Looking for a (short) list of comets with heliocentric escape velocity I stumbled upon Wikipedia's exocoments which like exoplanets, are bound to other stars. I should have been looking for "rogue comments".

That aside, looking at the abstract of Transiting exocomets detected in broadband light by TESS in the β Pictoris system (and in arXiv):

We search for signs of falling evaporating bodies (FEBs, also known as exocomets) in photometric time series obtained for β Pictoris after fitting and removing its δ Scuti type pulsation frequencies. Using photometric data obtained by the TESS satellite we determine the pulsational properties of the exoplanet host star β Pictoris through frequency analysis. We then prewhiten the 54 identified δ Scuti p-modes and investigate the residual photometric time series for the presence of FEBs. We identify three distinct dipping events in the light curve of β Pictoris over a 105-day period. These dips have depths from 0.5 to 2 millimagnitudes and durations of up to 2 days for the largest dip. These dips are asymmetric in nature and are consistent with a model of an evaporating comet with an extended tail crossing the disk of the star. We present the first broadband detections of exocomets crossing the disk of β Pictoris, consistent with the predictions made 20 years earlier by Lecavelier Des Etangs et al. (1999). No periodic transits are seen in this time series. These observations confirm the spectroscopic detection of exocomets in Calcium H and K lines that have been seen in high resolution spectroscopy.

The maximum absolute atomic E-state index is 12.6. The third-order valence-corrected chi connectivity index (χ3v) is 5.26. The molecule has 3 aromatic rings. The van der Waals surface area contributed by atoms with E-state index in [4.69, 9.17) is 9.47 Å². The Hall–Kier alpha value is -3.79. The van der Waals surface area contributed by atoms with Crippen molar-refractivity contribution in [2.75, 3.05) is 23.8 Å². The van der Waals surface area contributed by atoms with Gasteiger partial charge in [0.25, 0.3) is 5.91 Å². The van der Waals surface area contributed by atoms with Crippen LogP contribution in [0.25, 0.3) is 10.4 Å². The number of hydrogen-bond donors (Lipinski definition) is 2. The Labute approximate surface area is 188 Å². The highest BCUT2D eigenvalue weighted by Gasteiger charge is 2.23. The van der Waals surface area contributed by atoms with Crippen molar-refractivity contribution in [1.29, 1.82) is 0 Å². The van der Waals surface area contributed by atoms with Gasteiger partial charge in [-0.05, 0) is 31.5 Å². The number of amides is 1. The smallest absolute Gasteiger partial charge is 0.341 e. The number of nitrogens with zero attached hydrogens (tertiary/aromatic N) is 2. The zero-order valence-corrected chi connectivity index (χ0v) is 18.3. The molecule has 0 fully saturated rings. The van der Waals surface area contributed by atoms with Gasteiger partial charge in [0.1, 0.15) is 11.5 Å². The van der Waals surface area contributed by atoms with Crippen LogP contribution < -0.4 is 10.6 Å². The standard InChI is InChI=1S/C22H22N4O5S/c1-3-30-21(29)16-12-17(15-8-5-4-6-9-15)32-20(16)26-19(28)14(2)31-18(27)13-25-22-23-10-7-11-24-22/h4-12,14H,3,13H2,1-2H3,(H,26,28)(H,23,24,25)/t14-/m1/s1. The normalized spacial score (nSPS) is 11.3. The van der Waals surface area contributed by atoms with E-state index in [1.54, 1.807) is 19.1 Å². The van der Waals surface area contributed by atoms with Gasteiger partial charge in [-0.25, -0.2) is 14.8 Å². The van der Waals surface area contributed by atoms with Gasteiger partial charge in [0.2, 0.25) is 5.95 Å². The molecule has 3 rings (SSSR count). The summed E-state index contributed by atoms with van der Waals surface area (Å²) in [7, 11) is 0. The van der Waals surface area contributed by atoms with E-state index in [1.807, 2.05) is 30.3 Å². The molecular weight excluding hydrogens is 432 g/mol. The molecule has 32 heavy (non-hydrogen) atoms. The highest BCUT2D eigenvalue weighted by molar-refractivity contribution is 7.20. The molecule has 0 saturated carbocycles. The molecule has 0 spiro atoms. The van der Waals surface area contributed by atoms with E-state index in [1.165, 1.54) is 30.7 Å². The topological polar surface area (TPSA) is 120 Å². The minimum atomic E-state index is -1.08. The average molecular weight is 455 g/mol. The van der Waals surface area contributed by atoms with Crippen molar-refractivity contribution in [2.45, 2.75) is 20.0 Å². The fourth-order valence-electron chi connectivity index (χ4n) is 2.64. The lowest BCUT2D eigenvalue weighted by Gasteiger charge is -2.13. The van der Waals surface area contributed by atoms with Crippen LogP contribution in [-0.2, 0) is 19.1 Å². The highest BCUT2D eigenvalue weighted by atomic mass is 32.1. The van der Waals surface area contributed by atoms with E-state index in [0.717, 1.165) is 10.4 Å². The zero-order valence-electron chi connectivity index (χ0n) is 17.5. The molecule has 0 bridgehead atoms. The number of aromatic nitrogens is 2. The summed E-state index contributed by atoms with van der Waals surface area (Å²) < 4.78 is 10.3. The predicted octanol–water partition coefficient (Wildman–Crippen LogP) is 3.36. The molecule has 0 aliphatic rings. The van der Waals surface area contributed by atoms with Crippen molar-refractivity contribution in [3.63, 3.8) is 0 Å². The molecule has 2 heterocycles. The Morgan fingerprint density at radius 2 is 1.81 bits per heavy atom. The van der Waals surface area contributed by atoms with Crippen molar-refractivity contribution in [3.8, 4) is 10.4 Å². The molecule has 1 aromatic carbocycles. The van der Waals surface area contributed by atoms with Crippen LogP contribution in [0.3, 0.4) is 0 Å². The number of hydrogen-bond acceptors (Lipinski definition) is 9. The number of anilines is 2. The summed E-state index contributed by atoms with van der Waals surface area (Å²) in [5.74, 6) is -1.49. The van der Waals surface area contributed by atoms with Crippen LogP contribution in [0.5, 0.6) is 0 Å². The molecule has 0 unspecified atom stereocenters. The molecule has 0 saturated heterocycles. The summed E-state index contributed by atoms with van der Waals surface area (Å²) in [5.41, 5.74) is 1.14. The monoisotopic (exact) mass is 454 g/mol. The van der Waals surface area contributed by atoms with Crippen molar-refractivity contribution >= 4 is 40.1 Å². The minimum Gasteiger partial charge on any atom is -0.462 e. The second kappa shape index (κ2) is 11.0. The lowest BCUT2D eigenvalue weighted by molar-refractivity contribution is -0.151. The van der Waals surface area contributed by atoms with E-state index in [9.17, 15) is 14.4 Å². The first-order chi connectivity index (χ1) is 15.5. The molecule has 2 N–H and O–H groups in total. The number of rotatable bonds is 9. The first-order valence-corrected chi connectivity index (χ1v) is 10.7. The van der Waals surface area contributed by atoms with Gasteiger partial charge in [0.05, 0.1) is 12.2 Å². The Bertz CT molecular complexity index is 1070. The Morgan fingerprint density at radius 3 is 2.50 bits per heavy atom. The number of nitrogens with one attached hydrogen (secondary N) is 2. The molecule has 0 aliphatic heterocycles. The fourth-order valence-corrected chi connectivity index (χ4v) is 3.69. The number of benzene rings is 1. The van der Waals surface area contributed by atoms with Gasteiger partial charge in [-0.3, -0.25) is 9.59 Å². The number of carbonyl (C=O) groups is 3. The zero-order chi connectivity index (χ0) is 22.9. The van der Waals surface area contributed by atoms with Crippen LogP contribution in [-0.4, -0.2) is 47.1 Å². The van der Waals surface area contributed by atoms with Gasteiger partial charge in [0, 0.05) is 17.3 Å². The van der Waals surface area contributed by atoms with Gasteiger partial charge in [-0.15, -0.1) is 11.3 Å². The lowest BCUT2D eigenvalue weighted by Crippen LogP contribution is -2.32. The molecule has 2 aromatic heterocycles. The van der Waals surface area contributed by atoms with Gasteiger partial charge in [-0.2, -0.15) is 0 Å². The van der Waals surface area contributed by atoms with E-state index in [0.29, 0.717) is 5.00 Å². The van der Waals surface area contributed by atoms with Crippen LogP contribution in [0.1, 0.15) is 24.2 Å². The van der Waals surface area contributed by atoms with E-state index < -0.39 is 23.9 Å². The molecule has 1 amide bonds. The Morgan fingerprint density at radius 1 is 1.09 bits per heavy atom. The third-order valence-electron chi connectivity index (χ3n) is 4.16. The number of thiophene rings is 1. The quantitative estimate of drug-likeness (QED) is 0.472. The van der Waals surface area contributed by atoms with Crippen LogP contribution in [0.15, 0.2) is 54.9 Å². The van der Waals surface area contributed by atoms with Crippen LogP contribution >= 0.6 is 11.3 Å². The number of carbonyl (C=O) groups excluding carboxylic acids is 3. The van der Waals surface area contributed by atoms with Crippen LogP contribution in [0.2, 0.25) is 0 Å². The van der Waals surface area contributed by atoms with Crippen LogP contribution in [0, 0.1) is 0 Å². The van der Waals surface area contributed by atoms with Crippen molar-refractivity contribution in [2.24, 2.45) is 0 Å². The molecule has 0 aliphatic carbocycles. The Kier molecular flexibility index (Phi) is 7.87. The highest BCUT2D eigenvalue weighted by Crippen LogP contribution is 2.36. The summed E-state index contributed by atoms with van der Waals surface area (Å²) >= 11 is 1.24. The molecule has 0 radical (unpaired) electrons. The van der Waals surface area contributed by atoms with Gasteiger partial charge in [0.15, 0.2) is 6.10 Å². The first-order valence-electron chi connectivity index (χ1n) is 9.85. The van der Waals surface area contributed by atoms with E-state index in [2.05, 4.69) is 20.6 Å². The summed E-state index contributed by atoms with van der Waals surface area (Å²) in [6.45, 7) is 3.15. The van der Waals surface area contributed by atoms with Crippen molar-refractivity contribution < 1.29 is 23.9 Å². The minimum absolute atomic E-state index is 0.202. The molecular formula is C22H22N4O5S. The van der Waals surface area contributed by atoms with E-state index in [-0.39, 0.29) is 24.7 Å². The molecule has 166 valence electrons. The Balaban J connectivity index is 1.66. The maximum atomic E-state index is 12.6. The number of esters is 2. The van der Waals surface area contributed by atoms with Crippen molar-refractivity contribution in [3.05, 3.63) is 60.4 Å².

It's this part of first sentence that caught my eye: "falling evaporating bodies (FEBs, also known as exocomets)". "...also known as..." (also known as "aka") to me implies a 1:1 mapping, but maybe I'm wrong.

  1. Are all "falling evaporating bodies" also exocomets?
  2. Are all exocomets also "falling evaporating bodies"
  3. How does one know if a light dip is from a body that is falling, or evaporating?

note: I've use the and tags because we don't have an exocomet tag.

  • 1
    $\begingroup$ Again one of your inspiring questions. I could not help searching for myself and I stumbled upon arxiv:0701241 which says FEB are "star-grazing planetesimals that evaporate in the immediate vicinity of the star." - maybe that (or the publication) helps you. $\endgroup$
    – B--rian
    Dec 28 '20 at 22:17
  • 1
    $\begingroup$ @B--rian Thanks! That may also help someone compose an answer, which may also help future readers, which is one of our primary goals here in Stack Exchange. $\endgroup$
    – uhoh
    Dec 28 '20 at 23:58

Your Answer

By clicking “Post Your Answer”, you agree to our terms of service, privacy policy and cookie policy

Browse other questions tagged or ask your own question.